Biden’s ability to win over more supporters in left-leaning Miami-Dade County could prove crucial to his ability to win Florida. In 2016, Democratic nominee Hillary Clinton won Miami-Dade County by 30 percentage points — equal to about 300,000 votes — but still lost Florida to Trump by about 112,000 ballots. Biden, according to the Oct. 1-4 poll of 600 likely voters, is ahead of Trump in Miami-Dade County by about 20 percentage points.
Those numbers are due in part to Trump’s persistent courtship of Miami’s 900,000 Hispanic voters as president, an effort that dates back to early 2017, when he rolled back much of the Obama-Biden Cuba policy. Late last month, before Trump’s COVID-19 diagnosis knocked him from the campaign trail, the president held another Latinos for Trump roundtable, this one with Colombians, Puerto Ricans and Nicaraguans at Trump’s Doral golf resort.
On Monday, with a COVID-19 diagnosis leaving Trump isolated at Walter Reed National Military Medical Center in Bethesda, Maryland until he returned to the White House in the early evening, it was Florida Lt. Gov. Jeanette Nuñez who attacked Biden’s politics. Nuñez, co-chairwoman of the president’s Latinos for Trump coalition, ripped Biden’s plans to reinstate the Obama-Biden administration’s Cuba policies, which reopened diplomatic ties and loosened travel and business restrictions on the island.
“Biden has pledged to return to the failed policy of showering Cuba’s communist dictatorship with unilateral concession as he did after his tenure as vice president with [President Barack] Obama,” Nuñez said. “President Trump stands with the people of Cuba, Nicaragua and Venezuela, and on the side of democracy.”
But with Trump sidelined for most the day in Washington, Biden commanded South Florida’s attention. At the Pérez Art Museum Miami Biden criticized Trump’s handling of the coronavirus, warning that the 210,000 people who have died could double if the country doesn’t get a handle on the pandemic.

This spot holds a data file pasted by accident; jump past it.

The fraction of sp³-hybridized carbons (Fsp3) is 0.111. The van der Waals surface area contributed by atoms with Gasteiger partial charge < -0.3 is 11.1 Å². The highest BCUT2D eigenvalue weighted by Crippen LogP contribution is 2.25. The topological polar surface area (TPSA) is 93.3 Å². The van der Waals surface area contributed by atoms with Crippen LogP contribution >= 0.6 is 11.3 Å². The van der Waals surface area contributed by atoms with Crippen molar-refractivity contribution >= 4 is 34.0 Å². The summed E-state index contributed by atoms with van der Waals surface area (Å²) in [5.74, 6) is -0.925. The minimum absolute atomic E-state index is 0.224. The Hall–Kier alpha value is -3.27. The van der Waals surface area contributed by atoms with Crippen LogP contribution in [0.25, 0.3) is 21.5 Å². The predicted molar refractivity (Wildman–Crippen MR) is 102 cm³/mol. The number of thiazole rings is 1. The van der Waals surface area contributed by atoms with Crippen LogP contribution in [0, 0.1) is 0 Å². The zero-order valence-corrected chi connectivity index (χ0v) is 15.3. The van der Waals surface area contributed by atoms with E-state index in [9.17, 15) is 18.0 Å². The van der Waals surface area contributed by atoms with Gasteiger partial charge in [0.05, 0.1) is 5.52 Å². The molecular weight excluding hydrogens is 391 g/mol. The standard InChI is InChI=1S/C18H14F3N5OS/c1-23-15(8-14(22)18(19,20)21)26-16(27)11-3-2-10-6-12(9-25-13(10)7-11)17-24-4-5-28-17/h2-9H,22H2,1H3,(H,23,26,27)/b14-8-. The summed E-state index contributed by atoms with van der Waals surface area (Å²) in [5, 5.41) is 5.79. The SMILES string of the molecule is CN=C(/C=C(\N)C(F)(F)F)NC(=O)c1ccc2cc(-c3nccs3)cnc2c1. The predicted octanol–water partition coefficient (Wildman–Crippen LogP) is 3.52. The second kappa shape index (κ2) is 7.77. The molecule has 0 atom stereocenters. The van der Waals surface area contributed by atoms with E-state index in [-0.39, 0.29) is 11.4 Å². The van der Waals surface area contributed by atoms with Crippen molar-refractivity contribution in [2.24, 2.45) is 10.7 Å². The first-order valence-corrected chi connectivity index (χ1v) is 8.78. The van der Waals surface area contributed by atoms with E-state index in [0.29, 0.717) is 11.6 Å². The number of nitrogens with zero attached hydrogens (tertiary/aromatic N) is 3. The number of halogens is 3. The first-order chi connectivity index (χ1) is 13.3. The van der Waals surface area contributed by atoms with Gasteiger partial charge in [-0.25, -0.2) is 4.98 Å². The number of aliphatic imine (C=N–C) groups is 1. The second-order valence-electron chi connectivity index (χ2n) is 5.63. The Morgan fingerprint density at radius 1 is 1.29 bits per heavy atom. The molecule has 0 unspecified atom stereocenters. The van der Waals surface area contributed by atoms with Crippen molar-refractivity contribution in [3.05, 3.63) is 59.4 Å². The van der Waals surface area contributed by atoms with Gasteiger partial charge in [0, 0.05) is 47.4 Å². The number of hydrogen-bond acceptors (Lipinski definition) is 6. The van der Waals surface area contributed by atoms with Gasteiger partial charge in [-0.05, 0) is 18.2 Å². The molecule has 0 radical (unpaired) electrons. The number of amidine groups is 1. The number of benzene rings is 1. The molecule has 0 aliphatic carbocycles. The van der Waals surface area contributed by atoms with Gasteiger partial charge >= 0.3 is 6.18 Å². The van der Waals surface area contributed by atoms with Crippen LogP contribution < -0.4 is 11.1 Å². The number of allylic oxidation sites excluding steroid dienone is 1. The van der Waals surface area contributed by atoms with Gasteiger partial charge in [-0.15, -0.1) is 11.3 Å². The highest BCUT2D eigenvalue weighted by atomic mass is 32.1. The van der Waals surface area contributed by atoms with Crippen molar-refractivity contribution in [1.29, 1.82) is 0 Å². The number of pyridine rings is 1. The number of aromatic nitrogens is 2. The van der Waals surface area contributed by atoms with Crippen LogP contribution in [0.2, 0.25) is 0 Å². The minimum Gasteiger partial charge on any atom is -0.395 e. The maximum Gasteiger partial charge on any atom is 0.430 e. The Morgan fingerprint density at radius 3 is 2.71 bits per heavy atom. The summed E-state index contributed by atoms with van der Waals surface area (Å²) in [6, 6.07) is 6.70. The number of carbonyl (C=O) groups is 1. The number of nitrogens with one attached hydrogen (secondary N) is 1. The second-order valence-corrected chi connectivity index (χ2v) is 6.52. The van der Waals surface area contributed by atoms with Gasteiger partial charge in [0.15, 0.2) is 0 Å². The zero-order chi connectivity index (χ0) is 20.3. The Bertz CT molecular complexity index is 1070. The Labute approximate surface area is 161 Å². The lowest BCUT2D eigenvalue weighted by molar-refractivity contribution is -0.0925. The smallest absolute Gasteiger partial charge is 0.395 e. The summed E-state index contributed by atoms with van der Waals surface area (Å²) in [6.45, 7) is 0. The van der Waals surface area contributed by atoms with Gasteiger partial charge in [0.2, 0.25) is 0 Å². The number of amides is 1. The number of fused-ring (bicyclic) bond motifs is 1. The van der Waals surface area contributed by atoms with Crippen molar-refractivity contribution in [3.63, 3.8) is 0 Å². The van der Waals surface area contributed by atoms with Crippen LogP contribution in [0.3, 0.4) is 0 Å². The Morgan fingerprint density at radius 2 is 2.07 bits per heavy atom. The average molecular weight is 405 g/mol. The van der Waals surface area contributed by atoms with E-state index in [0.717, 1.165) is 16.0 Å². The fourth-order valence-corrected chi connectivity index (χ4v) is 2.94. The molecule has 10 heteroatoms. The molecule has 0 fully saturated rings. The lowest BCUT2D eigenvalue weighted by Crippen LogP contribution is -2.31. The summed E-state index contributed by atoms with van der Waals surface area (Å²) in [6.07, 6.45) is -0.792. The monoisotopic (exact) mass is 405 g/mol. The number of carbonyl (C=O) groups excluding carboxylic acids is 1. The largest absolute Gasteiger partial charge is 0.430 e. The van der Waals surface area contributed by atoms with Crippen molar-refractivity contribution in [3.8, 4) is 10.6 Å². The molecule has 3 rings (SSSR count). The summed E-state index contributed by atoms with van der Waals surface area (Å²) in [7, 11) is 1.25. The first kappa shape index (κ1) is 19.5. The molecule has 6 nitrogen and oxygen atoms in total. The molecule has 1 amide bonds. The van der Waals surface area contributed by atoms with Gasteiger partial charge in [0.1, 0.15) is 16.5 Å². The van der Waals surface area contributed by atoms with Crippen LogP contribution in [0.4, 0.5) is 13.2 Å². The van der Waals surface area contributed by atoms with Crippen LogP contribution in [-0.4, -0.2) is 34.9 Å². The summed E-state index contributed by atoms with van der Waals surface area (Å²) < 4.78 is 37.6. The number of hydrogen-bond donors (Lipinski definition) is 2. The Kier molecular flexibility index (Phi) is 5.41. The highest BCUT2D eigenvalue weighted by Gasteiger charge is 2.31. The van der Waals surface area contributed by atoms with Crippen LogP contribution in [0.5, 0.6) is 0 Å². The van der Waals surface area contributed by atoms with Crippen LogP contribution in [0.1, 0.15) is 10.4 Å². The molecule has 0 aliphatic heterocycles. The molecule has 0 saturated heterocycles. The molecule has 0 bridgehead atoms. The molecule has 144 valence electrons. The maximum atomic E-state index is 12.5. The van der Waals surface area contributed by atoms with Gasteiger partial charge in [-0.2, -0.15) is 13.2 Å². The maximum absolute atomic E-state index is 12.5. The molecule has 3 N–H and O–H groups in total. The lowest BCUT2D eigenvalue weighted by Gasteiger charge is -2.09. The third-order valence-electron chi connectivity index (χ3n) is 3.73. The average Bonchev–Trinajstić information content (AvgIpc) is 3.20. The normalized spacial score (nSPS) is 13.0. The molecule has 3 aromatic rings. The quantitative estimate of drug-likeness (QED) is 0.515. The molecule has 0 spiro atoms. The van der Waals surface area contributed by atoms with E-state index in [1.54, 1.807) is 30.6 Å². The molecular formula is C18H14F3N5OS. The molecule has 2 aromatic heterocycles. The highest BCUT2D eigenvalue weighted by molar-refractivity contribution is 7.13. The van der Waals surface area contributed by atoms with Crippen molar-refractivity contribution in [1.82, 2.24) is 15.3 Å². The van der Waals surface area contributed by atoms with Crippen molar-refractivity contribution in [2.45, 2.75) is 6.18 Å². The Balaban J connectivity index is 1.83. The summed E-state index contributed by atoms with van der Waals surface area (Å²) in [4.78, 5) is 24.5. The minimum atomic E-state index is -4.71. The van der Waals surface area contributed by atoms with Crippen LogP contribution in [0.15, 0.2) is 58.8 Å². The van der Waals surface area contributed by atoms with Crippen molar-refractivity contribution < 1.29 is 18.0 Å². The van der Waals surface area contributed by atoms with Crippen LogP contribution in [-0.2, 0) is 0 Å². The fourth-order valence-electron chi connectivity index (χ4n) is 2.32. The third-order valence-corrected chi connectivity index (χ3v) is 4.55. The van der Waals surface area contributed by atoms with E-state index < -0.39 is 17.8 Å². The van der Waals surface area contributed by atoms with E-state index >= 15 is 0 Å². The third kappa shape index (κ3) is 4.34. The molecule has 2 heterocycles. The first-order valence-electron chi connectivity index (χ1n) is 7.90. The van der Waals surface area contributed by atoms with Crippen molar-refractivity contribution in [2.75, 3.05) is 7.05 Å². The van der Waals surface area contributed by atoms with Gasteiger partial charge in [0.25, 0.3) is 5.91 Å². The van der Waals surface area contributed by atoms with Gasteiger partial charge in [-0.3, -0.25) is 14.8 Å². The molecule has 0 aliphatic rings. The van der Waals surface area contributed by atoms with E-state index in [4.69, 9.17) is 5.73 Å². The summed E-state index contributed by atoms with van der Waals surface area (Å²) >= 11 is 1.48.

“If nothing changes, we’re going to have another 200,000 dead in a year,” Biden said.
Earlier in the afternoon, in Little Haiti, Biden sought to make amends with Haitian voters, who have felt neglected as Biden seeks to woo Hispanic voters and after his running mate, Kamala Harris, failed to meet with Haitian-American leaders during a September roundtable discussion with Black leaders at Florida Memorial University.
Invited guests, which were intentionally kept small in number due to the COVID-19 pandemic, consisted of Haitian-American elected officials in Miami-Dade County as well as State Rep. Dotie Joseph, Congresswoman Frederica Wilson, Dr. Larry Pierre and Dr. Jean-Philippe Austin and his wife Magalie. The Austins held a $35,800-a-plate 2011 fundraiser for President Barack Obama during his second presidential bid, and Austin and Pierre have also raised money for the Biden campaign.
Concerned about voter turnout among Haitian-American voters on Nov. 3, the Austins have organized a group independent of the campaign to promote voter engagement and outreach in the Haitian-American community.
As Biden spoke in the courtyard of the Little Haiti Cultural Center, Haitian-American voters lined up along two city blocks on Northeast Second Avenue and 59th Street hoping to catch a glimpse of him. Even without hearing him, however, some said they were ready to support his presidential bid.
“I’m happy for the visit,” Franklyn Charleston, 60, said amid the waving Biden-Harris posters and traditional Haitian horns playing carnival music, known as rara. “Since this government came into power, life here has just dropped. It was better with Obama and even better with [President Bill] Clinton. This president here has been a trouble-maker and we cannot just let the country go flat.”